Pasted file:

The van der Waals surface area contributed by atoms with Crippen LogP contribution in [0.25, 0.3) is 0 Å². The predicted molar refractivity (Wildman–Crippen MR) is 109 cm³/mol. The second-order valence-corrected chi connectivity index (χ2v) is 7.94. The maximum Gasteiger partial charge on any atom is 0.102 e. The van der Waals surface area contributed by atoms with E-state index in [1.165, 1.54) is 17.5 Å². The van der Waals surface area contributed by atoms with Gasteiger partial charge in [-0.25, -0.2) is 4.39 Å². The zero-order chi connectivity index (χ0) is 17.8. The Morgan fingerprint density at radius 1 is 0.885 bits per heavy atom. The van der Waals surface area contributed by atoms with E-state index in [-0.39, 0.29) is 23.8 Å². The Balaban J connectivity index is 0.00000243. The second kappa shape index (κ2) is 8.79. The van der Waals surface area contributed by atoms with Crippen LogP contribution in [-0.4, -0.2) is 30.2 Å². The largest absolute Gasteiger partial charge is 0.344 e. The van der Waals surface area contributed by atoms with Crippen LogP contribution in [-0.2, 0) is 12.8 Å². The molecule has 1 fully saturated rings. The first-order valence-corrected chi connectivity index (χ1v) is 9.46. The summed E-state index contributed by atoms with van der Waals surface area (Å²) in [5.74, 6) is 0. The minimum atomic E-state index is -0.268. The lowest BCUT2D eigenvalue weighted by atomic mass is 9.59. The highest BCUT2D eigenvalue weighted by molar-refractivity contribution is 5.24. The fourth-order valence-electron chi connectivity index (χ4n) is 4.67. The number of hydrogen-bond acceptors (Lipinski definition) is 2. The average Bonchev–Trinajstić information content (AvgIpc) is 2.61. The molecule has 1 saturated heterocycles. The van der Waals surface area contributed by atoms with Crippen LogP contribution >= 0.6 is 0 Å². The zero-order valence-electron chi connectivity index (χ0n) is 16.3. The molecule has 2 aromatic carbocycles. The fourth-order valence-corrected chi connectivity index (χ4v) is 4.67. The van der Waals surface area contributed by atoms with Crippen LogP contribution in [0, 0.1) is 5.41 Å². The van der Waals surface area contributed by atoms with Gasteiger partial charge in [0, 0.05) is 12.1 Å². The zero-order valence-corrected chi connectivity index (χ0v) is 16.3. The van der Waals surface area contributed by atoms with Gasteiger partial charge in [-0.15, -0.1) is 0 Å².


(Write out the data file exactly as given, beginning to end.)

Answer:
The van der Waals surface area contributed by atoms with Crippen LogP contribution in [0.25, 0.3) is 0 Å². The predicted molar refractivity (Wildman–Crippen MR) is 109 cm³/mol. The second-order valence-corrected chi connectivity index (χ2v) is 7.94. The maximum Gasteiger partial charge on any atom is 0.102 e. The van der Waals surface area contributed by atoms with E-state index in [1.165, 1.54) is 17.5 Å². The van der Waals surface area contributed by atoms with Gasteiger partial charge in [-0.25, -0.2) is 4.39 Å². The zero-order chi connectivity index (χ0) is 17.8. The Morgan fingerprint density at radius 1 is 0.885 bits per heavy atom. The van der Waals surface area contributed by atoms with E-state index in [-0.39, 0.29) is 23.8 Å². The Balaban J connectivity index is 0.00000243. The second kappa shape index (κ2) is 8.79. The van der Waals surface area contributed by atoms with Crippen LogP contribution in [-0.4, -0.2) is 30.2 Å². The largest absolute Gasteiger partial charge is 0.344 e. The van der Waals surface area contributed by atoms with Crippen LogP contribution in [-0.2, 0) is 12.8 Å². The molecule has 1 fully saturated rings. The first-order valence-corrected chi connectivity index (χ1v) is 9.46. The summed E-state index contributed by atoms with van der Waals surface area (Å²) in [5.74, 6) is 0. The minimum atomic E-state index is -0.268. The lowest BCUT2D eigenvalue weighted by atomic mass is 9.59. The highest BCUT2D eigenvalue weighted by molar-refractivity contribution is 5.24. The fourth-order valence-electron chi connectivity index (χ4n) is 4.67. The number of hydrogen-bond acceptors (Lipinski definition) is 2. The average Bonchev–Trinajstić information content (AvgIpc) is 2.61. The molecule has 1 saturated heterocycles. The van der Waals surface area contributed by atoms with Crippen LogP contribution >= 0.6 is 0 Å². The zero-order valence-electron chi connectivity index (χ0n) is 16.3. The molecule has 2 aromatic carbocycles. The fourth-order valence-corrected chi connectivity index (χ4v) is 4.67. The van der Waals surface area contributed by atoms with Crippen LogP contribution in [0, 0.1) is 5.41 Å². The van der Waals surface area contributed by atoms with Gasteiger partial charge in [0, 0.05) is 12.1 Å². The zero-order valence-corrected chi connectivity index (χ0v) is 16.3. The van der Waals surface area contributed by atoms with Gasteiger partial charge in [-0.15, -0.1) is 0 Å².